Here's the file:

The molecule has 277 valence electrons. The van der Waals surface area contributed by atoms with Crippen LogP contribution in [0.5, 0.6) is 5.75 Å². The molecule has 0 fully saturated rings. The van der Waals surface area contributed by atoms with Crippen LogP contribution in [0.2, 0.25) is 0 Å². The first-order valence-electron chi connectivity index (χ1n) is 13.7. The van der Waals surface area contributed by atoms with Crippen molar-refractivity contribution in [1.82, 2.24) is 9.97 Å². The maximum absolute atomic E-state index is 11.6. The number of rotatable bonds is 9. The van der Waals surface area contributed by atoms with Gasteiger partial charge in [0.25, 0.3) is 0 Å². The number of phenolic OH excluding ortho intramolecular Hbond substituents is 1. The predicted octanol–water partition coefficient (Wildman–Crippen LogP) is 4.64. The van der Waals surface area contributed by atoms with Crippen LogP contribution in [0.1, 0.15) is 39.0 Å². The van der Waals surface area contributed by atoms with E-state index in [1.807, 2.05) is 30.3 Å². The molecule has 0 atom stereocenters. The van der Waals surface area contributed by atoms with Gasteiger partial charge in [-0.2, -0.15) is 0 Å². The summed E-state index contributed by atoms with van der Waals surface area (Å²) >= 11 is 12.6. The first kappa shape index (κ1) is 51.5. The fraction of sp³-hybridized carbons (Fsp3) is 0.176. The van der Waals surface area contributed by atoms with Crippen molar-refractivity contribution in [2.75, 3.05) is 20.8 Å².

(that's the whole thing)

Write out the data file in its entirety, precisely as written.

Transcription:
The molecule has 277 valence electrons. The van der Waals surface area contributed by atoms with Crippen LogP contribution in [0.5, 0.6) is 5.75 Å². The molecule has 0 fully saturated rings. The van der Waals surface area contributed by atoms with Crippen LogP contribution in [0.2, 0.25) is 0 Å². The first-order valence-electron chi connectivity index (χ1n) is 13.7. The van der Waals surface area contributed by atoms with Crippen molar-refractivity contribution in [1.82, 2.24) is 9.97 Å². The maximum absolute atomic E-state index is 11.6. The number of rotatable bonds is 9. The van der Waals surface area contributed by atoms with Gasteiger partial charge in [0.25, 0.3) is 0 Å². The number of phenolic OH excluding ortho intramolecular Hbond substituents is 1. The predicted octanol–water partition coefficient (Wildman–Crippen LogP) is 4.64. The van der Waals surface area contributed by atoms with Crippen LogP contribution in [0.1, 0.15) is 39.0 Å². The van der Waals surface area contributed by atoms with E-state index in [1.807, 2.05) is 30.3 Å². The molecule has 0 atom stereocenters. The van der Waals surface area contributed by atoms with Gasteiger partial charge in [-0.2, -0.15) is 0 Å². The summed E-state index contributed by atoms with van der Waals surface area (Å²) >= 11 is 12.6. The first kappa shape index (κ1) is 51.5. The fraction of sp³-hybridized carbons (Fsp3) is 0.176. The van der Waals surface area contributed by atoms with Crippen molar-refractivity contribution in [2.75, 3.05) is 20.8 Å².